[LINK] Finally up to date on the Shuttle

Frank O'Connor foconno1@bigpond.net.au
Fri, 14 Feb 2003 13:56:38 +1100


>At 1:15 PM +1100 14/2/2003, Richard wrote:
>>HOTOL also has penalties. One of the aims of the launch is to get the
>>spacecraft ouut of the atmosphere as quickly as is feasible. This way, the
>>heat/vibration load of atmospheric flight is minimised.
>>To achieve a similar result in a HOTOL environment would require extremely
>>high velocity at ground level; and (according to NASA), we don't have either
>>the tyres or the runways able to survive hotol spaceflight launch

But NASA was being pushed by their Von Braun adherents at the time.

A few points to make ... viz-a-viz HOTOL.

1. The idea is that you go from normal sub-sonic at low level (where 
atmospheric density is highest), to  supersonic, to supra sonic and 
finally to a speed necessary to achieve orbit. Each increase in speed 
occurs at a level where atmospheric density most suits it. Not a 
24000 mile per hour rocket assisted horizontal take-of ... or even a 
high speed takeoff ... simply a takeoff similar to what you would do 
in a 747.

2. A problem they had in the 60's was leading edge friction on the 
wings ... and nobody was happy with the ability of the materials they 
had at the time to handle it. Then again, the Shuttle (which does the 
return half of what a HOTOL enabled craft would do ... but less 
aerodynamically ... essentially faces the same problem on re-entry.) 
and has the rather unsatisfactory tile solution. Even the SR71 
BlackBird - which only does about Mach 4 or 5 from memory - heats up 
big-time at speed. But, on a bird the size of a HOTOL orbiter though 
you could pack a lot more ablative shielding and electronic based 
solutions  (plasma charging etc) to help dissipate friction heat 
effects or protect your more vulnerable surfaces.

3. Engine technology for HOTOL is also a problem ... they've never 
been able to make Ramjets work reliably. My contention there is 
two-fold ... first they've never put the time or money into research 
(it's largely been done by amateurs and academics), and second that 
there was too much investment in VTOL by agencies and bodies that 
could do it for it ever to be seriously considered..

4. At the end of the 1960's NASA had a hell of an investment in von 
Braun type vertical lift solutions ... in bods, in materials, in 
expertise, in support infrastructure, in massive ground station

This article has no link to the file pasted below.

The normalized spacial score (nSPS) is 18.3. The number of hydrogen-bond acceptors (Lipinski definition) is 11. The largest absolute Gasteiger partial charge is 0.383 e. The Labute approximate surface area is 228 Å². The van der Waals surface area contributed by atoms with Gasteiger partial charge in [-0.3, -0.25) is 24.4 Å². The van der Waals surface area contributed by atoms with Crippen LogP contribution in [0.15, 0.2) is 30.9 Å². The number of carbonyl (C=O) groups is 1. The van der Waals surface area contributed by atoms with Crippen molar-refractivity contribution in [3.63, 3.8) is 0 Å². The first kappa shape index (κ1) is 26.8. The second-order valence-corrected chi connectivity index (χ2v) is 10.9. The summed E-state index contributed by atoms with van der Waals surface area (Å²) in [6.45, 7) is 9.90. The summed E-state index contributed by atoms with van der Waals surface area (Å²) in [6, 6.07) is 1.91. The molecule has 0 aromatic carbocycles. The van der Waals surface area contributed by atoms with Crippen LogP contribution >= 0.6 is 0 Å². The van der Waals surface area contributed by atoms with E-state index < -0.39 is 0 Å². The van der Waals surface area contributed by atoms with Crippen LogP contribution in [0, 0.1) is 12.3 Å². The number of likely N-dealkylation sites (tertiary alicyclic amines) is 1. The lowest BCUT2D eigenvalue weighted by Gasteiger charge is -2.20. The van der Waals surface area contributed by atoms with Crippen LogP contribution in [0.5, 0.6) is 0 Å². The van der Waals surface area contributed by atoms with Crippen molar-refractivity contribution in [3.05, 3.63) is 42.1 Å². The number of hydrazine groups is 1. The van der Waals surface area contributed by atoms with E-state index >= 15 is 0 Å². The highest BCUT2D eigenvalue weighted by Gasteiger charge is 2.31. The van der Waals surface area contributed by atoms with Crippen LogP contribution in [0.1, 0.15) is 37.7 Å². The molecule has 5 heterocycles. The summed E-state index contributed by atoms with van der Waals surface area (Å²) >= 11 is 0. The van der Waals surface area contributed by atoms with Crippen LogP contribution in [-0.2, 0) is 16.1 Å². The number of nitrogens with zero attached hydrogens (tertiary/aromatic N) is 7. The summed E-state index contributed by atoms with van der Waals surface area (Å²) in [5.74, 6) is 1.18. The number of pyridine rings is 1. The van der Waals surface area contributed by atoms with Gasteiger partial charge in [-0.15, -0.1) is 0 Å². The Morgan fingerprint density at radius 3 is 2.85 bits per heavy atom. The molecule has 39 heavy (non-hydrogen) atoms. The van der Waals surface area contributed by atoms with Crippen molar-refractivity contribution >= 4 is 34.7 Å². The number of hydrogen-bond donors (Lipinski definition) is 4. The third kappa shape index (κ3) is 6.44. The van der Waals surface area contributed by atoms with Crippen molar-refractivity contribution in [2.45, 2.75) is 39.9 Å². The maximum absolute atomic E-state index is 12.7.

investment like the Cape ... and no reason to push an alternative 
that would negate the need for a lot of that. They were committed to 
a centralised massive investment in vertical launch ... and I doubt 
they even looked at the alternatives (except with a view to disparage 
them in any way they could.) Surprise ... the Shuttle concept was the 
one that got the nod.

I suppose my bottom line is this: I fail to see how spending months 
to organise and prepare for a single mission, and sitting people on 
top of thousands of tons of precariously balanced highly explosive 
and very expensive technology and rocket fuel, 'lighting the fire' 
underneath them, so they can lift of vertically on top of what is 
essentially a very precariously controlled and staged explosion, 
where the room for error until orbit is reached (and on return) is 
almost non existent, to get payload into orbit at what NASA now 
admits costs about $10,000 per pound (or $US 22,000 per kilo), and 
then having them return to the atmosphere in a heavy vehicle with all 
the flight characteristics of brick .. 'flight' really is a 
precariously 'controlled fall' in the shuttle ... represents the best 
way to operate a low orbit freight service.

The economics. The safety record. The launch regularity. The list of 
achievements. All of these bear me out. The shuttle is simply not a 
viable low orbit service vehicle.

>At 1:15 PM +1100 14/2/2003, you wrote:
>>A question in return, - I seem to see contradictory information about the
>>relationship between shuttle velocity and altitude. On the one hand, orbital
>>calculators make it quite clear that a body at a lower orbit has higher
>>velocity than one at higher orbit. Look at
>>to check me (the moon's orbital velocity is slow compared to a shuttle for

Mmmm ... orbital mechanics are a funny branch of science ... but what 
you read is essentially true ... in an orbit which orbital 
equilibriium has been achieved a stable lower orbit has to have a 
faster speed than a stable higher orbit. So you have to accelerate to 
catch up with a body orbiting below you, and decelerate to match 
speeds with one orbiting above you. (You also have to expend some 
energy to counteract the gravity of the body you are orbiting when 
making said orbital changes ... which makes the energy/velocity 
equations a bit nightmarish ... especially when you have to change 
orbital vectors and the like.

Personally I think the whole thing is a pain and wish somebody would 
invent viable countergravity.         :)